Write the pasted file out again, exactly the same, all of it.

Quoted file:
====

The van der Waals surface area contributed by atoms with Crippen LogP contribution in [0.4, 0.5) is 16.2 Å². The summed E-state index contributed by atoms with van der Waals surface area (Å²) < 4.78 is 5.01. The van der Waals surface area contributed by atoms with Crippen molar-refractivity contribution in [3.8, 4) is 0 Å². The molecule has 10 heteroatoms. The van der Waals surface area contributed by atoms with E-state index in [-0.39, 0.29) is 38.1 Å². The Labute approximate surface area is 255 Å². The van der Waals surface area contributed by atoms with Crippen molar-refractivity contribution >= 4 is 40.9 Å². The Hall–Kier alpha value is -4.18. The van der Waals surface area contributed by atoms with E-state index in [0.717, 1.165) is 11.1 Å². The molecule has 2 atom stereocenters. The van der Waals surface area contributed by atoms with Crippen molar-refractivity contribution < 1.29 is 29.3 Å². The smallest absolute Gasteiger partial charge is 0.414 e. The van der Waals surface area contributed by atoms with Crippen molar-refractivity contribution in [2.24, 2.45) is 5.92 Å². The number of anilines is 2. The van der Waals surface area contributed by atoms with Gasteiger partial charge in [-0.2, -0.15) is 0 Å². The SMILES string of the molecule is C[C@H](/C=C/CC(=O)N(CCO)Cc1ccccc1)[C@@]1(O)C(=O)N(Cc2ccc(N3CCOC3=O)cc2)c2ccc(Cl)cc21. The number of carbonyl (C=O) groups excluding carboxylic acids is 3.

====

The van der Waals surface area contributed by atoms with Crippen LogP contribution in [0.4, 0.5) is 16.2 Å². The summed E-state index contributed by atoms with van der Waals surface area (Å²) < 4.78 is 5.01. The van der Waals surface area contributed by atoms with Crippen molar-refractivity contribution in [3.8, 4) is 0 Å². The molecule has 10 heteroatoms. The van der Waals surface area contributed by atoms with E-state index in [-0.39, 0.29) is 38.1 Å². The Labute approximate surface area is 255 Å². The van der Waals surface area contributed by atoms with Crippen molar-refractivity contribution >= 4 is 40.9 Å². The Hall–Kier alpha value is -4.18. The van der Waals surface area contributed by atoms with E-state index in [0.717, 1.165) is 11.1 Å². The molecule has 2 atom stereocenters. The van der Waals surface area contributed by atoms with Crippen molar-refractivity contribution < 1.29 is 29.3 Å². The smallest absolute Gasteiger partial charge is 0.414 e. The van der Waals surface area contributed by atoms with Crippen molar-refractivity contribution in [2.24, 2.45) is 5.92 Å². The number of anilines is 2. The van der Waals surface area contributed by atoms with Gasteiger partial charge in [-0.2, -0.15) is 0 Å². The SMILES string of the molecule is C[C@H](/C=C/CC(=O)N(CCO)Cc1ccccc1)[C@@]1(O)C(=O)N(Cc2ccc(N3CCOC3=O)cc2)c2ccc(Cl)cc21. The number of carbonyl (C=O) groups excluding carboxylic acids is 3.